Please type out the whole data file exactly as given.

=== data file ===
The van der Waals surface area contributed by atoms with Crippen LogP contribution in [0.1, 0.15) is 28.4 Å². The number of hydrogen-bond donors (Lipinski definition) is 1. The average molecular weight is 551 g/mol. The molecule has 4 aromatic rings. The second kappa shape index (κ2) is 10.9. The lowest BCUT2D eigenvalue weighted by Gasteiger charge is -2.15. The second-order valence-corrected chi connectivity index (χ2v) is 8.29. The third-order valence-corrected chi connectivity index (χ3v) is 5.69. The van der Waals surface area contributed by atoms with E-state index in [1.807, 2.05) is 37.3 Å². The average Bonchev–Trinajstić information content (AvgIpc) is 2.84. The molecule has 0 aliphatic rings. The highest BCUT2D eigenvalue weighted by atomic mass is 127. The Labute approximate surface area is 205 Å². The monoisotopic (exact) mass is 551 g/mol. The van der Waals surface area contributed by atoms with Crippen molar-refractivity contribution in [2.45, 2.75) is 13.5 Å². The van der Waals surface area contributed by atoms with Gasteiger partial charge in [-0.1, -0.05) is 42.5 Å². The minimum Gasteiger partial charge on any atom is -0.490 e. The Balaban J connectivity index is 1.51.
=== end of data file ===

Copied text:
The van der Waals surface area contributed by atoms with Crippen LogP contribution in [0.1, 0.15) is 28.4 Å². The number of hydrogen-bond donors (Lipinski definition) is 1. The average molecular weight is 551 g/mol. The molecule has 4 aromatic rings. The second kappa shape index (κ2) is 10.9. The lowest BCUT2D eigenvalue weighted by Gasteiger charge is -2.15. The second-order valence-corrected chi connectivity index (χ2v) is 8.29. The third-order valence-corrected chi connectivity index (χ3v) is 5.69. The van der Waals surface area contributed by atoms with E-state index in [1.807, 2.05) is 37.3 Å². The average Bonchev–Trinajstić information content (AvgIpc) is 2.84. The molecule has 0 aliphatic rings. The highest BCUT2D eigenvalue weighted by atomic mass is 127. The Labute approximate surface area is 205 Å². The monoisotopic (exact) mass is 551 g/mol. The van der Waals surface area contributed by atoms with Crippen molar-refractivity contribution in [2.45, 2.75) is 13.5 Å². The van der Waals surface area contributed by atoms with Gasteiger partial charge in [-0.1, -0.05) is 42.5 Å². The minimum Gasteiger partial charge on any atom is -0.490 e. The Balaban J connectivity index is 1.51.